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Frederick Gallun
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Central Auditory Dysfunction After Exposure to High-Intensity Blasts

by: Frederick (Erick) Gallun, PhD

Research Investigator, VA RR&D National Center for Rehabilitative Auditory Research, VA Portland Health Care System, Portland, OR


Associate Professor, Department of Otolaryngology/Head & Neck Surgery and Neuroscience Graduate Program, Oregon Health & Science University, Portland, OR



Over the past decade, one of the core questions concerning both our laboratory and others has been the extent to which the central auditory system is vulnerable to damage from physical forces external to the body, specifically the effects of blast-induced pressure waves on the brain (for a full review and complete references, see Papesh and Gallun, 2015). Both animal and clinical research in shows that visible damage to the auditory cortex and brainstem can impair auditory function. What we wanted to know was the degree to which damage that could not be observed using medical imaging could also lead to auditory dysfunction. This question became of clinical relevance when the VA and military hospitals in the US began to see a large number of individuals with auditory complaints and yet presenting with normal audiograms, which is the clinical gold standard for peripheral auditory function.


At the VA RR&D National Center for Rehabilitative Auditory Research and the Walter Reed National Military Medical Center, a cohort of blast-exposed service members was tested on a standard clinical battery for assessing central auditory dysfunction. We found that blast-exposed participants were significantly more likely to perform abnormally on temporal processing tests and tests of competing speech than were age- and hearing-matched control participants (Gallun et al., 2012). These results were replicated on a group of Veterans with a history of blast exposure who were tested an average of 8 years after exposure (Gallun et al., 2016). These behavioral results have been corroborated using electrophysiological measures in our lab (Gallun et al., 2012) and others (Saunders et al., 2015; Bressler et al., in press), and have also been found in patients with non-blast-related mild traumatic brain injury (Turgeon et al., 2011; Hoover et al., in press).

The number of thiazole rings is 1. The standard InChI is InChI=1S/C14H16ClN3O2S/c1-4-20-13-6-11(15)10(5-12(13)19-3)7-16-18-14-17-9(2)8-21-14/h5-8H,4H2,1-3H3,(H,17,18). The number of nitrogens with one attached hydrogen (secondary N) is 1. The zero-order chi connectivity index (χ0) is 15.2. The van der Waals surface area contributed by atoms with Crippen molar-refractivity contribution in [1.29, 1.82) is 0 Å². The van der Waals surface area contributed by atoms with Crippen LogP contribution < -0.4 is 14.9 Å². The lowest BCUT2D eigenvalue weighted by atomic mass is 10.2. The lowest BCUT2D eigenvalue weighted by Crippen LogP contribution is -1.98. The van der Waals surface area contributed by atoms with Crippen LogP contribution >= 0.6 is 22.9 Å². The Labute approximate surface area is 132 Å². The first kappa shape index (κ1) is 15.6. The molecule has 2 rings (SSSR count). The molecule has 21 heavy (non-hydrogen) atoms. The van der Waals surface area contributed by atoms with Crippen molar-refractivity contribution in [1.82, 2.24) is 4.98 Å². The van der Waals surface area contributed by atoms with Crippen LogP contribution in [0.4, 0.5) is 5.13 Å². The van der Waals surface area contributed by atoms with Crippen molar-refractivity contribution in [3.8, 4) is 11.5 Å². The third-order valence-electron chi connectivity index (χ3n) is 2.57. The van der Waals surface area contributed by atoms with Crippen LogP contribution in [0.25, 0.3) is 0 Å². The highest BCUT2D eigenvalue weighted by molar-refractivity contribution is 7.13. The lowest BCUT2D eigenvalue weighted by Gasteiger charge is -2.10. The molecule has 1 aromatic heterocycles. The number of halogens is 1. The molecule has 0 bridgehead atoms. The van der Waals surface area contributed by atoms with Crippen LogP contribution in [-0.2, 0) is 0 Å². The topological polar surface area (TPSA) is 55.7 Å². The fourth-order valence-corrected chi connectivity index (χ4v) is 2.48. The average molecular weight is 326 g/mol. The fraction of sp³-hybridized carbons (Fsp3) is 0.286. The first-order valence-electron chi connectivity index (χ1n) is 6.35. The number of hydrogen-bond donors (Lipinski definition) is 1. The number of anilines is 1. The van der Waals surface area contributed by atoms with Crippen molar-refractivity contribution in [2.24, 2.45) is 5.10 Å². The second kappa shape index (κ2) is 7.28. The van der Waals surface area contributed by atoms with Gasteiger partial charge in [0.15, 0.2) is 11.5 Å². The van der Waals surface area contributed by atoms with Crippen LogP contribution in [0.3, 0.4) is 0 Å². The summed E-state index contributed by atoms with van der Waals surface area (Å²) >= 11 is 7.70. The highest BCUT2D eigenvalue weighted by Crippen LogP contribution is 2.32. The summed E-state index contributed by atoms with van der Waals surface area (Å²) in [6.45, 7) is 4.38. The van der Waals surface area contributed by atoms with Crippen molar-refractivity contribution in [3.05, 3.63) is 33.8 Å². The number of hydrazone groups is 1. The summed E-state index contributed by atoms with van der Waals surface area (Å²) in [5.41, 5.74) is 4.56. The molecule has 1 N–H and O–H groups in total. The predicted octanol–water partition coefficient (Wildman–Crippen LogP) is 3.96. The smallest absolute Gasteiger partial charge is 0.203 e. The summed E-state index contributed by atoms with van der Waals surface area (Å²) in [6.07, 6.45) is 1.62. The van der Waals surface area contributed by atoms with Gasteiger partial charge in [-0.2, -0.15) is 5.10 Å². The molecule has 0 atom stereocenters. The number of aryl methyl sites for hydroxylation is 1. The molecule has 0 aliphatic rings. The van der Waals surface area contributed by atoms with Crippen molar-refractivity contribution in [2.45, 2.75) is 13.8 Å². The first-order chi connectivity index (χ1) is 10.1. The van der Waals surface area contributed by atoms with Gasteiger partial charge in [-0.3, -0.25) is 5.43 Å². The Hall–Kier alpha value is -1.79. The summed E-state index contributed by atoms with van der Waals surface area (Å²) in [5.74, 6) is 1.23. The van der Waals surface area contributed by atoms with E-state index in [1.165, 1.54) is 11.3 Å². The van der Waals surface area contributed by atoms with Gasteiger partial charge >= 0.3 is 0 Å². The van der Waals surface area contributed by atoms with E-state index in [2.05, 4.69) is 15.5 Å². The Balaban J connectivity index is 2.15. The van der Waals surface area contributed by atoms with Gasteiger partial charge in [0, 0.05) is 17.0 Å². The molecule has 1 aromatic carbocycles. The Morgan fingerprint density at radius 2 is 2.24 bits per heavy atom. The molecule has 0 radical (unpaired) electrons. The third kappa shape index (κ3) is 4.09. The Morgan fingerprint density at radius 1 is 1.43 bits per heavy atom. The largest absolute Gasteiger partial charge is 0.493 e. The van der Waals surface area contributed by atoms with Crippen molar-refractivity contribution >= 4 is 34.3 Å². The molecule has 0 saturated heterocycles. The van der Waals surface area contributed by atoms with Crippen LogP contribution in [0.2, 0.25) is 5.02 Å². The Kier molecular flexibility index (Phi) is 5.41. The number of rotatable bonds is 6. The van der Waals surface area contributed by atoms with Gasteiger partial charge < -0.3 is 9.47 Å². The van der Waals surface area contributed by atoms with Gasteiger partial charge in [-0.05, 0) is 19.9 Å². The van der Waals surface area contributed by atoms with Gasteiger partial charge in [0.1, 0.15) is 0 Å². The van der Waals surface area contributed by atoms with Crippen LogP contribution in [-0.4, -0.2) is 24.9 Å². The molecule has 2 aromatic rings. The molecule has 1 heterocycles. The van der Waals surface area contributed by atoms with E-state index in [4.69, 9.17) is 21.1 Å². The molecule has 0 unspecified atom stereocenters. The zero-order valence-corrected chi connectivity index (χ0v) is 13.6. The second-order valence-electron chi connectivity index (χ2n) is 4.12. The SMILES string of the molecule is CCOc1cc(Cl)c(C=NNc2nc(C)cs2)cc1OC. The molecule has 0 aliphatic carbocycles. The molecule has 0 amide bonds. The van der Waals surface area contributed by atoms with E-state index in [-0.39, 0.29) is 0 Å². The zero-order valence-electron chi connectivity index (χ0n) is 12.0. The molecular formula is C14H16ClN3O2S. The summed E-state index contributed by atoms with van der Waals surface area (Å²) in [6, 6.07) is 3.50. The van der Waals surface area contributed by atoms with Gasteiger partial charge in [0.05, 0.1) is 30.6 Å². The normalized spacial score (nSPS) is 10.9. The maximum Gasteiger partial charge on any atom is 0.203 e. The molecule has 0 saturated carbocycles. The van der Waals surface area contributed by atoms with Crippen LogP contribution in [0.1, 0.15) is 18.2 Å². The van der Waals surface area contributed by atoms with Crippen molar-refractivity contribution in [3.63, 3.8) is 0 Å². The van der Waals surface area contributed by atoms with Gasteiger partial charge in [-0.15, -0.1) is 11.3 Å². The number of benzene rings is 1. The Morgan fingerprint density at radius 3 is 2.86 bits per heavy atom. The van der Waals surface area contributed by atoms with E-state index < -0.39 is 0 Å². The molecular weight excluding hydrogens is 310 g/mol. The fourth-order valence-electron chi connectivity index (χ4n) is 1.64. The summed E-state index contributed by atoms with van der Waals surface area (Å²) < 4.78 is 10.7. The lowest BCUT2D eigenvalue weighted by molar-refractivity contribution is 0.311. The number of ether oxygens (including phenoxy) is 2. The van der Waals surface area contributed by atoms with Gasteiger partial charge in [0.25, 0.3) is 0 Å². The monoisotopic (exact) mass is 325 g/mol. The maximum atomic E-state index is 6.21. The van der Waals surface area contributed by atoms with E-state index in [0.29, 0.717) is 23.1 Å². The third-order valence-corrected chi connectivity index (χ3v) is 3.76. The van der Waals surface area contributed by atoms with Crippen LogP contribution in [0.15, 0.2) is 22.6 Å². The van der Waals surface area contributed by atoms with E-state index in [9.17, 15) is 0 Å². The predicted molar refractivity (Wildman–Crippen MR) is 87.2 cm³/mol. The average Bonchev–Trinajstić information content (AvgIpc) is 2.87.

The future needs for this work are squarely in the arena of the members of ARO. It is crucial that animal models already existing for blast exposure and mild brain injury are used to test auditory function as well. There are no laboratories pursuing this work. Similarly, the imaging technology that exists for revealing dysfunction has not been applied to patients with known auditory dysfunction. If any members of ARO wish to pursue this important work, I would encourage them to contact us or others working in this area. The need is real and the opportunity is clear!





Bressler, S., H. Goldberg, and B. Shinn-Cunningham, Sensory coding and cognitive processing of sound in Veterans with blast exposure. Hearing Research, in press.

Gallun, F.J., A.C. Diedesch, L.R. Kubli, T.C. Walden, R.L. Folmer, M.S. Lewis, D.J. McDermott, S.A. Fausti, and M.R. Leek, Performance on tests of central auditory processing by individuals exposed to high-intensity blasts. J Rehabil Res Dev, 2012. 49(7): p. 1005-25.


Gallun, F.J., M.S. Lewis, R.L. Folmer, M. Hutter, M.A. Papesh, H. Belding, and M.R. Leek, Chronic effects of exposure to high-intensity blasts: Results on tests of Central Auditory Processing. Journal of Rehabilitation Research and Development, 2016. 53(6).

Hoover, E.C., P.E. Souza, and F.J. Gallun, Auditory and Cognitive Factors Associated with Speech-in-Noise Complaints following Mild Traumatic Brain Injury. Journal of the American Academy of Audiology, in press.


Papesh, M.A. and F.J. Gallun, Auditory impacts of Blast Exposure. Hearing Health & Technology Matters, Pathways: Neuroaudiology and Central Auditory Processing Disorders, F. Musiek, Editor. 2015.


Saunders, G.H., M.T. Frederick, M. Arnold, S. Silverman, T.H. Chisolm, and P. Myers, Auditory difficulties in blast-exposed Veterans with clinically normal hearing. J Rehabil Res Dev, 2015. 52(3): p. 343-60.


Turgeon, C., F. Champoux, F. Lepore, S. Leclerc, and D. Ellemberg, Auditory processing after sport-related concussions. Ear and Hearing, 2011. 32(5): p. 667-670.


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